A DC Circuit decision complicates the “perfectly clear” NLRA successorship standard for determining if bargaining agreements are inherited. Baker McKenzie attorneys call it a stark example why attorneys need to anticipate and shape arguments based on the sea change in America’s courts despite the “current” state of the law.

The DC Circuit Court of Appeals decision in First Student Inc. v. NLRB suggests the judicially-created “perfectly clear” successorship standard to determine whether a company inherited its predecessor’s bargaining agreement is ripe for a challenge.

A divided panel concluded that under the National Labor Relations Act, the “perfectly clear” successor standard applied to a successor employer in order to prevent employees from being “lulled” into a false sense of security or into not looking for other work.

The 3 September 2019 decision is a stark example of the need for attorneys to anticipate and to shape arguments based on the sea change occurring in America’s courts despite the “current” state of the law.

From in-House Employees to Subcontractors

First Student involved the frequent and familiar change of a workforce (in this instance drivers) from in-house employees to a service sector subcontractor. The interactions of First Student with the drivers, their union representatives, and the contractor were the subject of the litigation.

The majority concluded that an offer of employment to current employees who met its hiring criteria, including a background check, physical examination, and drug test, created a “perfectly clear” successor. As the majority explained, this statement was unaccompanied by a contemporaneous announcement that wages and other working conditions would be changed.

Judge Laurence Silberman dissented, arguing the “perfectly clear” successor doctrine required an intent to hire “all” of the predecessor’s employees, not merely a majority. He also took exception to the majority’s view that First Student’s statements were evidence of an intent to hire all employees, given those statements were qualified.

The majority’s response, explaining the underpinning of the “perfectly clear” doctrine, makes clear the perfectly clear doctrine is subject to challenge. The majority stated the it:

(i) ensures putative employees are appraised promptly of impending reductions in wages and benefits; and

(ii) prevents an employer from inducing possibly adverse reliance by the putative employees, preventing employees from being misled or “lulled into not looking for other work.” As the panel subsequently and succinctly put it: “the purpose of the ‘perfectly clear’ successor doctrine” is to “protect incumbent employees from being ‘lulled into a false sense of security’.”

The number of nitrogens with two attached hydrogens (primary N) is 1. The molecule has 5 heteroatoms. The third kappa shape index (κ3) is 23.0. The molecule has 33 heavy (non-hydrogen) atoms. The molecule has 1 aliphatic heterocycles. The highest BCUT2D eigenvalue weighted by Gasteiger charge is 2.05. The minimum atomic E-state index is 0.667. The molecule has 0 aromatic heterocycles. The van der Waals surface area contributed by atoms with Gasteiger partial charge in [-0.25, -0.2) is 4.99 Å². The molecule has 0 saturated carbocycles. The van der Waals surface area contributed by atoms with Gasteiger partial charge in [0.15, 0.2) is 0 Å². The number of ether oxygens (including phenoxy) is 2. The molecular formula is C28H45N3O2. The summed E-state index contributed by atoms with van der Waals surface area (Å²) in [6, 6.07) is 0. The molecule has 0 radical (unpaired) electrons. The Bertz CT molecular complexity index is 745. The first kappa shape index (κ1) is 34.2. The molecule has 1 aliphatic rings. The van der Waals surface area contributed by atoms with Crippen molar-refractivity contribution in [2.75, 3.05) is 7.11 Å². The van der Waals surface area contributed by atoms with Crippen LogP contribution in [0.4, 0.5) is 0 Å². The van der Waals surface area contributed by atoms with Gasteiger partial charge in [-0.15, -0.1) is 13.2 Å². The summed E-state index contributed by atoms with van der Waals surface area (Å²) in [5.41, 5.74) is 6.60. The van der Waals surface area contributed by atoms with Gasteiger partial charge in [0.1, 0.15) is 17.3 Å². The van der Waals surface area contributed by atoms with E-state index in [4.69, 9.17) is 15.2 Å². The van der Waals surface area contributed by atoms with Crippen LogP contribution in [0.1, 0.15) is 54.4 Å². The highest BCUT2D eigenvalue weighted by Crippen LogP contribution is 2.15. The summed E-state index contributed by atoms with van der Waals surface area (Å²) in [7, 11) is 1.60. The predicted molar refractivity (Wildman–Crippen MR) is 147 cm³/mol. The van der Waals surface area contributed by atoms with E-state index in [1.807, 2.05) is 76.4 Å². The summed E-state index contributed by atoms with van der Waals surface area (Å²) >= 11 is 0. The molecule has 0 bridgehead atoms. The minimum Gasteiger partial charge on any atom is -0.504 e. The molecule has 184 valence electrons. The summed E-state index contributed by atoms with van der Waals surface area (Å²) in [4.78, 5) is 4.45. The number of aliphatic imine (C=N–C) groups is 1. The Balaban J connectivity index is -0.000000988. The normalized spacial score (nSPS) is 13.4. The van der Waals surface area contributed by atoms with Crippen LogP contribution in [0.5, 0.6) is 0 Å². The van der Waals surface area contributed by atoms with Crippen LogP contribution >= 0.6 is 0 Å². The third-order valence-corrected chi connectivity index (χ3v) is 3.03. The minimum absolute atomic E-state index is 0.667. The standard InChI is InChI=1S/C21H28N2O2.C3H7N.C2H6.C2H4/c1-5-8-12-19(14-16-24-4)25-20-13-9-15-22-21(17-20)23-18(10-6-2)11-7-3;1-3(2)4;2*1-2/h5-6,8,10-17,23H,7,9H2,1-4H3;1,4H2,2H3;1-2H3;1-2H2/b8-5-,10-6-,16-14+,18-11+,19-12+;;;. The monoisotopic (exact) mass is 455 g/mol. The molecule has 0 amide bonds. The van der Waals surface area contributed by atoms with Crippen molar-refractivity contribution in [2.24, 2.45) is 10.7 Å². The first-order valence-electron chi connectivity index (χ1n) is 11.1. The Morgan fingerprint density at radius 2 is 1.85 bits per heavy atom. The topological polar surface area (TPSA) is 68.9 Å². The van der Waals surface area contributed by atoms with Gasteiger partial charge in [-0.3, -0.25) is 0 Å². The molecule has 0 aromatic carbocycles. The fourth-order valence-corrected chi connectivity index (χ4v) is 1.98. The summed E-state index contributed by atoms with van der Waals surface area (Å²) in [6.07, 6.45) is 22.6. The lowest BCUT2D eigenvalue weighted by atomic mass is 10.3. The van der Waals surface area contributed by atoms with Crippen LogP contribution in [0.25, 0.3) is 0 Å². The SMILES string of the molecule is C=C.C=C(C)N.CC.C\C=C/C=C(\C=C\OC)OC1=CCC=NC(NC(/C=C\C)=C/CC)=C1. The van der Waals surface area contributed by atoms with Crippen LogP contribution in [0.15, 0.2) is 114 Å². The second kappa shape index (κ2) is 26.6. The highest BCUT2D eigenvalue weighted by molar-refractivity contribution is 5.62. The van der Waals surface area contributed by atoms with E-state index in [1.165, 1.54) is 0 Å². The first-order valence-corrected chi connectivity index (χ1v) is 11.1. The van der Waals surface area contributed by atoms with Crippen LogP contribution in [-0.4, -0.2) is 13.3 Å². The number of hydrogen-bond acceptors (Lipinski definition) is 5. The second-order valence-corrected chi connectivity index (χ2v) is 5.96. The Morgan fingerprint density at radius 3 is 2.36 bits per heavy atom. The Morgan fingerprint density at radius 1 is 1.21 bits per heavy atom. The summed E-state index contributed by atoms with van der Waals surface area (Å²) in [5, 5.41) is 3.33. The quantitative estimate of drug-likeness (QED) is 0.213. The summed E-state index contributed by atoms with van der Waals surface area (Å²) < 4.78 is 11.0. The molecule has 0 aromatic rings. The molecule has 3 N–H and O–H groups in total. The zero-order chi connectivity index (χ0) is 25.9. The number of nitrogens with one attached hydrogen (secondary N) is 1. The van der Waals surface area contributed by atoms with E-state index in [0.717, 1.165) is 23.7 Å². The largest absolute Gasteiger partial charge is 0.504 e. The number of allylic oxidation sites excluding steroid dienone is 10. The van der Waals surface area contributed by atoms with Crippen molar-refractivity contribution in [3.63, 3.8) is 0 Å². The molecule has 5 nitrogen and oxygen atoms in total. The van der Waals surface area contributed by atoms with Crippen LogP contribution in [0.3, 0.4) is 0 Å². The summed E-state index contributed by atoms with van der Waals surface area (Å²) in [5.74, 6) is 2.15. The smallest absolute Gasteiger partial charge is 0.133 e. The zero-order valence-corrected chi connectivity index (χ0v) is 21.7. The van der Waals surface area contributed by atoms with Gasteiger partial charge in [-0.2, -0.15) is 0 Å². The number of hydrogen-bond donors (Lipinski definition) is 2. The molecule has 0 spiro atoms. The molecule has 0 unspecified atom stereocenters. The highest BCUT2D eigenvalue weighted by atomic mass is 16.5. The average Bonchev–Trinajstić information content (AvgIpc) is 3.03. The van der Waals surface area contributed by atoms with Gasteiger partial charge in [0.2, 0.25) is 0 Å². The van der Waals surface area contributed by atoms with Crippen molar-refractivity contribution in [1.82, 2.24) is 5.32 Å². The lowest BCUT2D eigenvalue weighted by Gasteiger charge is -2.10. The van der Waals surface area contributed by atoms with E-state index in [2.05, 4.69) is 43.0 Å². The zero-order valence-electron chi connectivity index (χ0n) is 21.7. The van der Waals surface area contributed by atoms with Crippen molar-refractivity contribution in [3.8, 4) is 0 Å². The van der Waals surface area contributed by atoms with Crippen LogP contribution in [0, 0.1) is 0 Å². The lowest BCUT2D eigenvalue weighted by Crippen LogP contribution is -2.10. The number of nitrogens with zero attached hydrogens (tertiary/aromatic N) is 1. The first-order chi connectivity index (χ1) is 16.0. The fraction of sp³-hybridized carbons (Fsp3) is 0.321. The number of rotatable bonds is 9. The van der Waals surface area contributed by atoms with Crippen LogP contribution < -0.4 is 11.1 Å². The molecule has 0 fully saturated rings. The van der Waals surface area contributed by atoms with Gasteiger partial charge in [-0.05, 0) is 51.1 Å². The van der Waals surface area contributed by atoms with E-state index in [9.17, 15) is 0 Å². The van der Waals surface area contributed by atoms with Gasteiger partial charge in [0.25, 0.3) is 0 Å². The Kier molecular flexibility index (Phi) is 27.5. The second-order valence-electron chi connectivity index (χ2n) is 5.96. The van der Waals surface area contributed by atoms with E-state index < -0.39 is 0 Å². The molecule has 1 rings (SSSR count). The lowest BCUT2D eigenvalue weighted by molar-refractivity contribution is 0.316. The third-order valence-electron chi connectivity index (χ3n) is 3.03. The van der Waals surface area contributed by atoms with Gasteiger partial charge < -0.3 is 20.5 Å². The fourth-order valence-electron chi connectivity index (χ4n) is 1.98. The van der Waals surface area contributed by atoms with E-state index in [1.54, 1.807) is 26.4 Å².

Employees Can Turn to State Law

The fatal flaw in the majority’s analysis is that the NLRA does not protect employees from being “lulled.” The NLRA grants employees several enumerated rights, in relevant part, the right to join, form, and support unions, to organize and bargain collectively, and to act concertedly for mutual aid and protection.

Nowhere does Section 7 provide a right to be free from misleading statements or the right not to be misled. Indeed, on multiple occasions, regardless of the administration in the White House, the NLRB has refused to regulate speech during union election campaigns which was misleading or inaccurate.

In contrast, the common law in most states routinely and historically addresses misrepresentation and detrimental reliance. Indeed, all 50 states recognize claims under both theories to greater or lesser degrees. Thus, employees can turn to state law for protection in these circumstances, as the U.S. Supreme Court recognized many years ago. See Belknap v Hale (1983) (allowing disappointed and displaced strike replacements to bring state law breach of contract claims).

The “lulling” rationale is of questionable continued vitality for a second reason. In its recent decision in Epic Systems Corp v. Lewis (2018), the Supreme Court reviewed and explained the reach of Section 7. The court’s majority noted that the rights and protections identified in Section 7 were limited in scope.

Section 7, in the court’s view, only extended to self-organization, forming, joining or assisting labor organizations, and bargaining collectively. Notably absent from the list of protections are “being misled” or being “lulled” into not looking for other work.

Use Blank Slate Analysis

The “perfectly clear” doctrine has evolved like a self-rising house of cards. Its basic premise and rationale appear inconsistent with a recent Supreme Court decision and long standing NLRB precedent.

Employers and their counsel faced with “perfectly clear” successorship complaints issued by the NLRB’s general counsel would be well served to analyze the evolution of this legal theory, and to argue the theory is not well grounded.

Indeed, given the tone of recent Supreme Court decisions and its willingness to examine the reasoning underpinning its prior decisions evident in Janus v. AFSCME, employer counsel should use a blank slate analysis whenever defending or prosecuting claims.

They should consider whether those legal theories are consistent with current legal thought, and argue for the narrowing or rejection of those theories. Reliance on the proverbial brief bank is now a fraught proposition.

This column does not necessarily reflect the opinion of The Bureau of National Affairs, Inc. or its owners.

First published in Bloomberg Law 25 October 2019.